Superheroes Anonymous by Lexie Dunne
Genre: Adult Fantasy
Publisher: Harper Voyager Impulse
Release date: November 18 2014
Source: eARC from publisher via Edelweiss
The nitty-gritty: A clever story that pokes fun at superhero mythology, with some very funny moments, but unfortunately lacked the sizzle and excitement that I was expecting.
So I went on a walk with Blaze, my savior. The man sure to deliver the antidote if I’d been poisoned, who’d personally pulled me out of more fiery buildings than I cared to count and, on one notable occasion, a live volcano. He waited for me to take the elevator down after closing the window. And we walked, silently. Mercifully, the streets were bare, save for us, so nobody gawked at Hostage Girl and her own appointed superhero.
Warning: there may be some spoilers in this review. I just don’t care. I need to speak about the things that bothered me…
I love reading stories about superheroes, especially when the author does something different with the genre. Lexie Dunne gives us a world where superheroes and villains are celebrities, and the general public follows their exciting kidnappings and rescues in real-time on a GPS-like website called the Domino. This story had so much potential, and it certainly sounds good on paper, but it ultimately felt as if all the individual awesome ideas just didn’t gel together. Even worse, it ends on a very abrupt cliffhanger, as if the author suddenly realized she had reached her word limit. But despite this, there were some very funny scenes, and Dunne has a gift for very believable dialog.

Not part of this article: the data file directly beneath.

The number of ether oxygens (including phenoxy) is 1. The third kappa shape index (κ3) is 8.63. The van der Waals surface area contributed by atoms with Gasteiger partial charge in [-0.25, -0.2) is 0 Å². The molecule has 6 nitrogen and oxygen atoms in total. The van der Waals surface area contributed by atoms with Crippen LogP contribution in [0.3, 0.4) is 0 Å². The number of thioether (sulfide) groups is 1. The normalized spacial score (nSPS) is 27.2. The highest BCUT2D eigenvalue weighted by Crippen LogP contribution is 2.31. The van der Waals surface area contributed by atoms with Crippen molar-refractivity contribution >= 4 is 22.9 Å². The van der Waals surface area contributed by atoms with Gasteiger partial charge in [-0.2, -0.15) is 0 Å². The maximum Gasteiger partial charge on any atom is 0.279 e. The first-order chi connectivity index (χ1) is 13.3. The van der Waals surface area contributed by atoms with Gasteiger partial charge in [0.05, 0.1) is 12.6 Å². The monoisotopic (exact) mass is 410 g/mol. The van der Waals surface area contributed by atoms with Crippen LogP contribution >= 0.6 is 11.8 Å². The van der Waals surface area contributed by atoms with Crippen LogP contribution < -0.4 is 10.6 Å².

The story takes place in Chicago, where superheroes patrol the skies and keep the city safe from supervillains. Gail is a young woman who slaves away at a job she hates, while waiting for the next villain to abduct her. Gail is famously known as “Hostage Girl” because she’s been kidnapped so many times, then rescued by hottie superhero Blaze. Everyone suspects that Girl’s boyfriend Jeremy is actually Blaze, but not even Girl knows for sure. (I’m calling her “Girl” in this review, because that’s what all the other characters call her.)
When Jeremy tells her he’s taking a job in New York City, and then Blaze decides to leave as well, the kidnappings suddenly stop. Until one day, a villain named Dr. Mobius grabs Girl and takes her back to his secret lab. Girl is depressed that no one is coming to rescue her, until she realizes that the drugs Dr. Mobius is pumping into her are changing her body and giving her super strength. Before long, Girl escapes and winds up in a secret complex called the Davenport Industries Superpowers Complex, a training and living center for superheroes. As the doctors unravel the mysteries of what the drugs are doing to Girl, she begins her new life as a superhero.
Let’s start with the positives. This was a fun story, and I loved the humor. For example, superheroes guard their origin stories carefully and only tell them to close friends. A blogger named Naomi dishes about the secret lives of superheroes on her blog “Crap About Capes.” And I enjoyed the “behind the scenes” look at what makes a superhero tick, as we follow Girl and her friends going about their lives in the Complex.